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Virginia Criminal Defense – Fail to appear at your own peril

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Last week, Virginia’s Supreme Court underlined how harsh can be the penalties when a criminal defendant fails to appear for a court date.

In Virginia, willfully failing to appear for a felony court date is a Class 6 felony, jailable up to five years with a fine up to $2,500.00  Willfully failing to appear for a misdemeanor case is a Class 1 misdemeanor, jailable up to one year with a fine up to $2,500.00. Va. Code § 19.2-128.

Ronald Edward Johnson, Jr., learned this the hard way when he failed to appear for his General District Court preliminary hearing on three felony counts. Johnson’s three felony charges of forgery, uttering, and attempting to obtain money by false pretenses arose from his allegedly altering a check written by a third party and attempting to cash the check. Johnson v. Virginia___ Va. ___ (Dec. 8, 2016).

Instead of being indicted for only one count of failure to appear for missing but one court date, Johnson was indicted for three counts of failure to appear on one court date, with one count for each respective underlying criminal charge of forgery, uttering, and false pretenses.

Johnson conditionally entered a guilty plea on all three failure to appear counts, and was sentenced to six years suspending all but five years. He did not succeed in the Virginia Court of Appeals nor Virginia Supreme Court with his argument that the United States Constitution’s Double Jeopardy Clause precluded a conviction for more than one failure to appear count.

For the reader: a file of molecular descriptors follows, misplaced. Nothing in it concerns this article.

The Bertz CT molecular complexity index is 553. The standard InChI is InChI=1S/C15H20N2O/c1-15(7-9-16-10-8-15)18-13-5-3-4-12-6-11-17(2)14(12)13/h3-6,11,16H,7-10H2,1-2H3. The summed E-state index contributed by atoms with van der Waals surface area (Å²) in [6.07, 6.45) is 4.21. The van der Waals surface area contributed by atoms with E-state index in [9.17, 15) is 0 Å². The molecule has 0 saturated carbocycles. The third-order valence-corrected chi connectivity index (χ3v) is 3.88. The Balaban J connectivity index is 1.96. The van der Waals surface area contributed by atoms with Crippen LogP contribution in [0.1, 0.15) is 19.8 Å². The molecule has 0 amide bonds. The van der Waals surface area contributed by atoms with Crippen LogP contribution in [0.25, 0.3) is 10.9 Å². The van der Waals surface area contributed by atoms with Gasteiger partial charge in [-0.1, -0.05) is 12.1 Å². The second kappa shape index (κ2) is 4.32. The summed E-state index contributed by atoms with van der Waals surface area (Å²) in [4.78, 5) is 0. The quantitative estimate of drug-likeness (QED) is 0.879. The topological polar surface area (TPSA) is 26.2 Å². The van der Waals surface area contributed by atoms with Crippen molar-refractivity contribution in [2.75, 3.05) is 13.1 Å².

Two justices dissented in Johnson’s favor, with dissent author Justice Mims writing: “As I interpret the language of that provision, the criminal act is ‘willfully fail[ing] to appear before any court as required.’ The summonses here required Johnson to appear at one time and one place, so there is one unit of prosecution.” However, a dissent does not a victory make.

The message is clear to Virginia criminal defendants. Arrive timely to your designated courtroom for all court dates, do not expect that traffic or courthouse security lines will automatically be accepted as an excuse for a delay, and stay in the courtroom at all times that the judge is on the bench right until your case is concluded, even if you feel the need to go to the bathroom. If you have a lawyer, ask your lawyer about the leeway you might have to wait in the courtroom hallway rather than the courtroom until your lawyer tells you to enter the courtroom.

A related risk of failing to appear in court is being found guilty in absentia for a misdemeanor case, thereby leaving the defendant in cold sweats to seek a retrial order, and to preserver his or her right to appeal to the Circuit Court within the ten calendar day period for doing so (whereby the sentence in District Court does not limit the possible penalty if convicted in Circuit Court). Waiting to obtain a possible retrial order does not stay the deadline for appealing.

All of us experience unexpected delays to court, including traffic, car accidents, and plane delays. It is important to leave plenty early to avoid such delays. When a criminal defendant has a lawyer, the lawyer can ask the judge to wait for a delayed defendant, but that decision rests in the trial judge’s hands.